Matt Harvey is pitching today, and with this event comes the question: Is he more interested in being a New York media darling or a Mets’ star?
It seems that way..
Like everybody else, I was enamored with the possibility of what Harvey could bring to the Mets and whether he could help them become a viable franchise again.
The operative word is “help,’’ because not one player can do it by himself, which I say because Harvey seems to be separating himself from the “common folk,’’ who are his teammates.
However, he comes off as someone not interested in the collaborative effort – that he knows best – but who rather marches to his own beat. So be it when you have the track record to back it up, but he has only 12 victories in the major leagues.
He is “potential over proven commodity,’’ which makes his threat for people to judge him by his pitching and not his off-the-field life laughable.
That’s hard to do because Harvey throws his off-the-field life into our faces on a regular basis, whether it be posing nude for ESPN; arguing with the front office where to do his rehab; letting himself be photographed in public kissing models or taking them to see the Rangers; or disregarding the perception of being seen at a Yankees game to watch Derek Jeter.
That didn’t go over well with management and some of his teammates, but he doesn’t care. He also doesn’t acknowledge his own recklessness of trying to pitch through obvious pain and not reporting the discomfort in his forearm could have contributed to his elbow injury.
Apparently, making that start in the All-Star Game was more important than anything else.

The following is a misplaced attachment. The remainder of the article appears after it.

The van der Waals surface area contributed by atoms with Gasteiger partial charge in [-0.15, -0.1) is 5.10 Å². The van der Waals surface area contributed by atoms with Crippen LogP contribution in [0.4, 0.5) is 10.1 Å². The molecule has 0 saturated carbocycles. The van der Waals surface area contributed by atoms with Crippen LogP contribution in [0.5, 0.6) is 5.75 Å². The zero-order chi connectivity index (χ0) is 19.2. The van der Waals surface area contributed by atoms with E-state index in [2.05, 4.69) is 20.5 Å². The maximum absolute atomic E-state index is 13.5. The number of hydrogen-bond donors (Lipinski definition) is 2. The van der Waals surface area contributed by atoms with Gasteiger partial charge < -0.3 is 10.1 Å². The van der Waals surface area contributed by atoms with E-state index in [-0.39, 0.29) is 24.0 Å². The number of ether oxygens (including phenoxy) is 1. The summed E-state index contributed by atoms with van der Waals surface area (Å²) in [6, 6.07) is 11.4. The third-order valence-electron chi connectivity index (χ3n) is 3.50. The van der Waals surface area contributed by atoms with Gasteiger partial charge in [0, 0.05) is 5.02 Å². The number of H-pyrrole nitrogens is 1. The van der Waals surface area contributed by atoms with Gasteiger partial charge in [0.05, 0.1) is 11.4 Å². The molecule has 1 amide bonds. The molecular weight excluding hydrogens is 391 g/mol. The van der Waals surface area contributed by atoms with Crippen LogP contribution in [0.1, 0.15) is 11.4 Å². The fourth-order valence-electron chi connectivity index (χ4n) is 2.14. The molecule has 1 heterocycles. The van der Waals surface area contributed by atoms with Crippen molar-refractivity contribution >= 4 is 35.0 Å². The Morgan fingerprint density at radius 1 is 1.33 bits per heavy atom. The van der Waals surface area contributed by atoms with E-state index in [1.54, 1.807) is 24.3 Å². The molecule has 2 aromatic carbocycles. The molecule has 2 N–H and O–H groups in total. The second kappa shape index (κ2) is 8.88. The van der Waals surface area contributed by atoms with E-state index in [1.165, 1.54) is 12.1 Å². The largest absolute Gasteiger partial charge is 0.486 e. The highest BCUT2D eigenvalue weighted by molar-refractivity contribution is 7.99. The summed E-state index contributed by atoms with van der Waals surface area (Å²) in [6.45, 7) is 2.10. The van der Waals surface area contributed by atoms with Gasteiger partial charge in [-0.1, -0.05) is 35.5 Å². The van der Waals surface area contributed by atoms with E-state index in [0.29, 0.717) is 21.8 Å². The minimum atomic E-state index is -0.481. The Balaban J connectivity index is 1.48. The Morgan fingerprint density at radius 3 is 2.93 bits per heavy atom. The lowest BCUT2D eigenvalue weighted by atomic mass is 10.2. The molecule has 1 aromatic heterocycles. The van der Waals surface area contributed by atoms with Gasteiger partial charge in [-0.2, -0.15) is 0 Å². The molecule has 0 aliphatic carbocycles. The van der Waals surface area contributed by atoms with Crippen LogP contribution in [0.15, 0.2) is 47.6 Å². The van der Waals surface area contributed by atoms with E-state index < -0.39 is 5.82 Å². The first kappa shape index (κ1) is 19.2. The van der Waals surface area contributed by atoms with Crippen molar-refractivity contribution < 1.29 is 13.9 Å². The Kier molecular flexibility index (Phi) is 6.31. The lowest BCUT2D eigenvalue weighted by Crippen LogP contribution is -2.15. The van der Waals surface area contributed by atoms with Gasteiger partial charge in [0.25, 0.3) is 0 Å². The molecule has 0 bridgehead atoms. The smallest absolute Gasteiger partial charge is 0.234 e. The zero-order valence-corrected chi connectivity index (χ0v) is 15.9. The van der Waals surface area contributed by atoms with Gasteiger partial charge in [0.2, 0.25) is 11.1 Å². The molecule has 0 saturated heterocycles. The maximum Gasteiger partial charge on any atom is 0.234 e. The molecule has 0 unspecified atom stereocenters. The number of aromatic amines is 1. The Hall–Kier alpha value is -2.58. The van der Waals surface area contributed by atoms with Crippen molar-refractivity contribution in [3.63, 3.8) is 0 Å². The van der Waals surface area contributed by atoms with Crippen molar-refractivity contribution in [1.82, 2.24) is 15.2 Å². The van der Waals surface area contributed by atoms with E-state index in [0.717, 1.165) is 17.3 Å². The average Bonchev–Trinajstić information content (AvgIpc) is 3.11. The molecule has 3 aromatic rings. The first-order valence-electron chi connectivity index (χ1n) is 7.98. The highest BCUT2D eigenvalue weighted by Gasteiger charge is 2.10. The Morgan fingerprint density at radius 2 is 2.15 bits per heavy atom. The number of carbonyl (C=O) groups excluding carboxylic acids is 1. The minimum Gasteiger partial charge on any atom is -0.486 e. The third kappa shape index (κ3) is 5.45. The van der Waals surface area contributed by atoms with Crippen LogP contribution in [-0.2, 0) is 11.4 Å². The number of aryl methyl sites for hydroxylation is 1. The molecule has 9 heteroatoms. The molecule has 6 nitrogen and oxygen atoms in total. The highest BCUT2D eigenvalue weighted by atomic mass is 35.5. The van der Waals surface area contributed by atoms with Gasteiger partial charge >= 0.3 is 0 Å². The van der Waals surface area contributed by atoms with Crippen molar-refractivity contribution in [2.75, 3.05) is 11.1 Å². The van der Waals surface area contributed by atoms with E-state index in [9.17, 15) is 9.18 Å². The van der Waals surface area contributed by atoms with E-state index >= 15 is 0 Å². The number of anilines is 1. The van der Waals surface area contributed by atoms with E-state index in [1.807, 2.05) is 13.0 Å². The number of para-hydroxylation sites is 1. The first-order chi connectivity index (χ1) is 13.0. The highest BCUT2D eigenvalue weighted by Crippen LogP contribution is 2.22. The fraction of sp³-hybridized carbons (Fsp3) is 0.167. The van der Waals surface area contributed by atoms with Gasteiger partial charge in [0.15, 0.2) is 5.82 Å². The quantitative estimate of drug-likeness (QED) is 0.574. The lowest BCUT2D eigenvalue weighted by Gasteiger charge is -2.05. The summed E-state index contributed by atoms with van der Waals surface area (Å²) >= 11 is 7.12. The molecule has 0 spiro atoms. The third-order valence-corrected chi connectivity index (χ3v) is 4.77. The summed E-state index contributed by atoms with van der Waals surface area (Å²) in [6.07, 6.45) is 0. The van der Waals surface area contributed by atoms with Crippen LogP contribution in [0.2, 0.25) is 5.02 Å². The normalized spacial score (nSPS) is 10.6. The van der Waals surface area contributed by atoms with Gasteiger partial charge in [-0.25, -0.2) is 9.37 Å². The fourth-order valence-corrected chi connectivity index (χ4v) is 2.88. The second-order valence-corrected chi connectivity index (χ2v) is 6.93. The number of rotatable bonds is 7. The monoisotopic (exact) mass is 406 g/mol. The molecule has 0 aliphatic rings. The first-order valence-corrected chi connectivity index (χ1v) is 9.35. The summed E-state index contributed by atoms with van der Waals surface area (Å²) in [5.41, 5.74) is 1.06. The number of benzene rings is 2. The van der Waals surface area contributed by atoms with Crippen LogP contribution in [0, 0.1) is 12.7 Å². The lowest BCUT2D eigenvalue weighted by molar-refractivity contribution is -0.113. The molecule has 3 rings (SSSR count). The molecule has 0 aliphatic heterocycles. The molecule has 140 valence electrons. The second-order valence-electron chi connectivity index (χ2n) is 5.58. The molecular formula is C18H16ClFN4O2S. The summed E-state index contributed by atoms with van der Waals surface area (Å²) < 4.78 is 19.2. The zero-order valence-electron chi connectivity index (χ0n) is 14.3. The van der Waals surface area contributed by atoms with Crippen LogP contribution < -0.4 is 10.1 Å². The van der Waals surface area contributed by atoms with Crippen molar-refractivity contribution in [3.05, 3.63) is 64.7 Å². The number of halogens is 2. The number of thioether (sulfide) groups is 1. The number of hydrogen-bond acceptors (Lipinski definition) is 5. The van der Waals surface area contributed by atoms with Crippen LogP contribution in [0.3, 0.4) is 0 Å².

Take a look at his smirk in the accompanying photograph. Who, but somebody with a huge ego would allow himself to be photographed that way?
No, we don’t see the effort behind-the-scenes of his workouts and conditioning, but we do hear about his off-the-field exploits of wanting to bed as many women as Jeter and his clubbing and drinking.
Good for him. Joe Namath, Walt Frazier and Mickey Mantle were New York media icons, but had the accomplishments to back it up. Harvey has won 12 games.
However, Harvey is young and walks with the attitude “it won’t happen to me.’’
But, it can. The questions are “when’’ and “where.’’ Will it be in Queens or the Bronx as a Yankee? Crosstown, it seems, is where he really wants to be.
At least, that’s the perception, not that he wants to be a star with the Mets, who by the way, are his employers who have the right to judge him.
Sure, I’m all for honoring Harvey’s diva-like demand to judge him on his pitching. OK, then just shut up and pitch and don’t distract us with the other stuff.